The Maroon

New Year — same bad habits? Stick with your resolution

Starlight Williams

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As the countdown hits one, you have already voiced a thousand and one things you plan to achieve in the New Year.

“I will lose weight.”

“I will get all A’s in my classes.”

“I will stop smoking.”

The list goes on and on, and like the many who make their New Year’s resolution, you probably gave up or forgot about them by February.

You are not alone. According to University of Scranton research, only eight percent of people achieve their New Year’s goals.

Going into the New Year, we set resolutions because we know what we wish were different but have no drive to change. When we give ourselves hope about achieving unreachable promises, we are often confused on how we became one of the 92 percent to fail.

If you could flip a switch one day and have your new resolution accomplished, then there would be no need for one — you would already be living the life you want. This is why to make a resolution work, we must re-wire the way our brain works.

In a study published in the European Journal of Social Psychology by Phillippa Lally, a health psychology researcher at University College London, it was discovered that on average, it takes more than two months before a new behavior becomes automatic.

This is why the New Year’s resolution needs to be put in the past and replaced with a New Year’s goal.

Creating unrealistic goals is just asking for failure.  By starting slowly and working on one goal at time, there is a more likely chance of making your goal last the year.

Jade Stewart, English writing junior, set a goal for herself to work out at least three times a week by the end of the year.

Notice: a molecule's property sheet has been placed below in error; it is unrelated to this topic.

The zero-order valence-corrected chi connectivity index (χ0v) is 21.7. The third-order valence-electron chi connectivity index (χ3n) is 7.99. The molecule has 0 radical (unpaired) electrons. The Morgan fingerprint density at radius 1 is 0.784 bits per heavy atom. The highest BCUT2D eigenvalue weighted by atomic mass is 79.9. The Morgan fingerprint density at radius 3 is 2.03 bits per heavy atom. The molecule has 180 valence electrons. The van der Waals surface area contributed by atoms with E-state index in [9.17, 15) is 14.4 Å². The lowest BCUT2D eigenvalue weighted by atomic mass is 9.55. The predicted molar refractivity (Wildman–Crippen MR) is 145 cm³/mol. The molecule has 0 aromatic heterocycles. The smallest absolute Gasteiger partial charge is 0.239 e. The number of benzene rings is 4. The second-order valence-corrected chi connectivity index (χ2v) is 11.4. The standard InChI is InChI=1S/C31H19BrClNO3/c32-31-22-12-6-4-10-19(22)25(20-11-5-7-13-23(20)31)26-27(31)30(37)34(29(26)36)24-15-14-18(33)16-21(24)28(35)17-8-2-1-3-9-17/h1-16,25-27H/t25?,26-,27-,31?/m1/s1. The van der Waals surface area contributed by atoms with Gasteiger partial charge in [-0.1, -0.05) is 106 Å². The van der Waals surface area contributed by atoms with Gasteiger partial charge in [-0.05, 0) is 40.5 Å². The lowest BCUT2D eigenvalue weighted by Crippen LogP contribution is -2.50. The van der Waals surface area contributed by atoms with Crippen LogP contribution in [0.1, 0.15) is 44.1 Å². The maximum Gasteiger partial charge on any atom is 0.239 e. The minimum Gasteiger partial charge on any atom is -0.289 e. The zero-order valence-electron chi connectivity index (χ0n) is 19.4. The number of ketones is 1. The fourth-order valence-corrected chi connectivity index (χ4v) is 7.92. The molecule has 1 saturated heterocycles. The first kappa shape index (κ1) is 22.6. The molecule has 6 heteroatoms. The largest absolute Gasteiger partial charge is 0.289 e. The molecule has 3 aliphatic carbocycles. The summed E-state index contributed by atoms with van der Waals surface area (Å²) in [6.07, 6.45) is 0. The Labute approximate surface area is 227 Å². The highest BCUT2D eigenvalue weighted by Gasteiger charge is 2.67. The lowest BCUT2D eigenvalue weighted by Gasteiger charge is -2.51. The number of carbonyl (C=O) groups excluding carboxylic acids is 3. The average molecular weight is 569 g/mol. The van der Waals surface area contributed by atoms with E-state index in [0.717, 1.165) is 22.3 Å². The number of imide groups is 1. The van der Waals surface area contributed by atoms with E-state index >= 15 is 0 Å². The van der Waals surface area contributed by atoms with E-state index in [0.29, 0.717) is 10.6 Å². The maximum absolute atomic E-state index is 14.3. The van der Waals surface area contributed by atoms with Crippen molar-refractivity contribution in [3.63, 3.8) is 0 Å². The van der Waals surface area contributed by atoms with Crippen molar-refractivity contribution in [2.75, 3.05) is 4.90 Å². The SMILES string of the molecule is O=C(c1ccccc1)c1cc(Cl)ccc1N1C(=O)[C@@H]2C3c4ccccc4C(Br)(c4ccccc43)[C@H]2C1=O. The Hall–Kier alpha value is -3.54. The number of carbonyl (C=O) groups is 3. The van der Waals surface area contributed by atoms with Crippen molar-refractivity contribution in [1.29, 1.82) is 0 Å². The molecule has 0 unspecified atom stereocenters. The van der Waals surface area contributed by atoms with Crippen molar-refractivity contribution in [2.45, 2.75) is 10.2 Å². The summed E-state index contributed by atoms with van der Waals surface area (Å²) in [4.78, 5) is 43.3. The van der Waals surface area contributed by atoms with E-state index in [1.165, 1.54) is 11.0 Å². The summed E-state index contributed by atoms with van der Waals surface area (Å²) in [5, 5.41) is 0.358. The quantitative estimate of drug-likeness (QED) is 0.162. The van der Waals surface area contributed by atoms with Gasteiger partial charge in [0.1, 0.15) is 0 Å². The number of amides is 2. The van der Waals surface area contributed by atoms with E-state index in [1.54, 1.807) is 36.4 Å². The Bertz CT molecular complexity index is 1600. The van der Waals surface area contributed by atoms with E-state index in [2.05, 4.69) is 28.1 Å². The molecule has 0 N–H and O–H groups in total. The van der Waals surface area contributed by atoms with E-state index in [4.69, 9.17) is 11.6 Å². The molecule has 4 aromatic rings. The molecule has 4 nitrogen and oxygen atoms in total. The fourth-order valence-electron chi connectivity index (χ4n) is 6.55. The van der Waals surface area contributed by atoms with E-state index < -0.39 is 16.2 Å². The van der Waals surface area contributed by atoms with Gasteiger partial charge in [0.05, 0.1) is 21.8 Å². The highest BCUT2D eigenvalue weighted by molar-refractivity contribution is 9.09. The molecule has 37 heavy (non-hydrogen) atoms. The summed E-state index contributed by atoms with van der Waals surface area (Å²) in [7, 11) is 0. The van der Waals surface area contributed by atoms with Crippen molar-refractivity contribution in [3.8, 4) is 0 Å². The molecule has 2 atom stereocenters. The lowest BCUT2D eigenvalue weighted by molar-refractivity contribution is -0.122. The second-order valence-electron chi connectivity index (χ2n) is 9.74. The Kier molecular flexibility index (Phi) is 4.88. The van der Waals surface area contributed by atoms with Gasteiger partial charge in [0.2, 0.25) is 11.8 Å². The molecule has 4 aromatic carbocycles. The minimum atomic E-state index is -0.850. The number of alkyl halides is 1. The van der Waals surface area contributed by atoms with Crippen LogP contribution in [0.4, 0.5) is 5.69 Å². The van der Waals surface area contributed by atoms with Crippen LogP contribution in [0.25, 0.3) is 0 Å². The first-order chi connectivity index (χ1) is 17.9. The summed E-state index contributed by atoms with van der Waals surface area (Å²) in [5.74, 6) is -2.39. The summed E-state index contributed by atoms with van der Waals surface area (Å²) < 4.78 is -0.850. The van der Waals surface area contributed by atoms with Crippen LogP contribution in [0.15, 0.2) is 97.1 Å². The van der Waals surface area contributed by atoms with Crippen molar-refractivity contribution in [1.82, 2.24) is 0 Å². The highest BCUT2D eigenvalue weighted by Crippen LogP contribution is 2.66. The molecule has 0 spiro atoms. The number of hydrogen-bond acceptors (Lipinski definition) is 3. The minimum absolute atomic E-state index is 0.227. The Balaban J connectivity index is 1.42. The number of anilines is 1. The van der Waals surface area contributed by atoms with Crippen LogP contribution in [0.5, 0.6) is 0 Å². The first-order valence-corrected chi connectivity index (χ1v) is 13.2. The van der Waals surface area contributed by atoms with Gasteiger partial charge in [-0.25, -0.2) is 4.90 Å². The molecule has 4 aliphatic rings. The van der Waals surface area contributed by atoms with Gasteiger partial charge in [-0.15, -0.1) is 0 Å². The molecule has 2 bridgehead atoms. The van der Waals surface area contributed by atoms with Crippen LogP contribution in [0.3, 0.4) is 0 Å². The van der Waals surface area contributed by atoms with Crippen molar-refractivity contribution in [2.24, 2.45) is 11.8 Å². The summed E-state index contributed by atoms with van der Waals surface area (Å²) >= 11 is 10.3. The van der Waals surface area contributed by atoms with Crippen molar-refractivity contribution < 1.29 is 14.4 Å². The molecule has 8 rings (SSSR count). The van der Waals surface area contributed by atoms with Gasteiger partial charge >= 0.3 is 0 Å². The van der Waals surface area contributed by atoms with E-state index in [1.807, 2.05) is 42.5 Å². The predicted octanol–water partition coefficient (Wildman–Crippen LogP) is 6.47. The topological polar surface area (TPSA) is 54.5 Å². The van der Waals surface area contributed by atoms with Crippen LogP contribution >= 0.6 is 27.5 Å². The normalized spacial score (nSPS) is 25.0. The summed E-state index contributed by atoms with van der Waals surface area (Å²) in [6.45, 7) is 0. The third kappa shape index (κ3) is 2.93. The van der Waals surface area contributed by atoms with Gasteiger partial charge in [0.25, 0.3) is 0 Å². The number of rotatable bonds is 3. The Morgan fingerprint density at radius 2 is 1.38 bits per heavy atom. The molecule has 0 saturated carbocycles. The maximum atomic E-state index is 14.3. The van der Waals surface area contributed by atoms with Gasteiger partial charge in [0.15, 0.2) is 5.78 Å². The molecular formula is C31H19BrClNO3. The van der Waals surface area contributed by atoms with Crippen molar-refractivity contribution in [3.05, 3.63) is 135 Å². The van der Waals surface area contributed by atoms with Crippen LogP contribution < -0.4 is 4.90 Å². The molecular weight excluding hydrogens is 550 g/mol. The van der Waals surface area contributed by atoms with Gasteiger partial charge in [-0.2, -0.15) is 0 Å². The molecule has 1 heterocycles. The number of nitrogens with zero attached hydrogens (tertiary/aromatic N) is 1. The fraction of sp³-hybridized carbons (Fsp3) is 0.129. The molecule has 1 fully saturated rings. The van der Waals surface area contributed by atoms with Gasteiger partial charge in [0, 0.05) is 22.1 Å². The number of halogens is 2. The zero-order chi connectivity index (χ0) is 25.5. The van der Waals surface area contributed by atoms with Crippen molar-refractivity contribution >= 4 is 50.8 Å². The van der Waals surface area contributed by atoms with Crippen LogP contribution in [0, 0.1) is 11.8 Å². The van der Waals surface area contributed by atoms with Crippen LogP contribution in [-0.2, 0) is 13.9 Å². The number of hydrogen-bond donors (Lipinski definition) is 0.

“As of right now I’ve only been able to work out two times a week,” Stewart  said. “I’m glad that I am able to at least get in two days because last year I could only do one or no days at all. I still want to try to hit those three days a week to achieve my goal.”

Sometimes a New Year’s goal does not have to benefit you directly. Kyle Bonnet, a Starbucks barista, has given himself a goal to make at least one person glad they have met him a day.

“I want my New Years’ resolution to make people happy. I just want to put a smile on someone’s face at least every day,” Bonnet said.

A New Years’ goal changes a resolution from wish to a plan of action.

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About the Writer
Starlight Williams, Editor-in-chief
Starlight is mass communication senior with a focus in journalism and a minor in legal studies. After serving as Assistant Life and Times Editor, Life and Times Editor, Works Editor, Worldview Editor, and Wolf Editor, Starlight is thrilled to lead The Maroon as Editor-in-chief. When not trying to meet a deadline, Starlight can be found singing...
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Since 1923 • For a greater Loyola
New Year — same bad habits? Stick with your resolution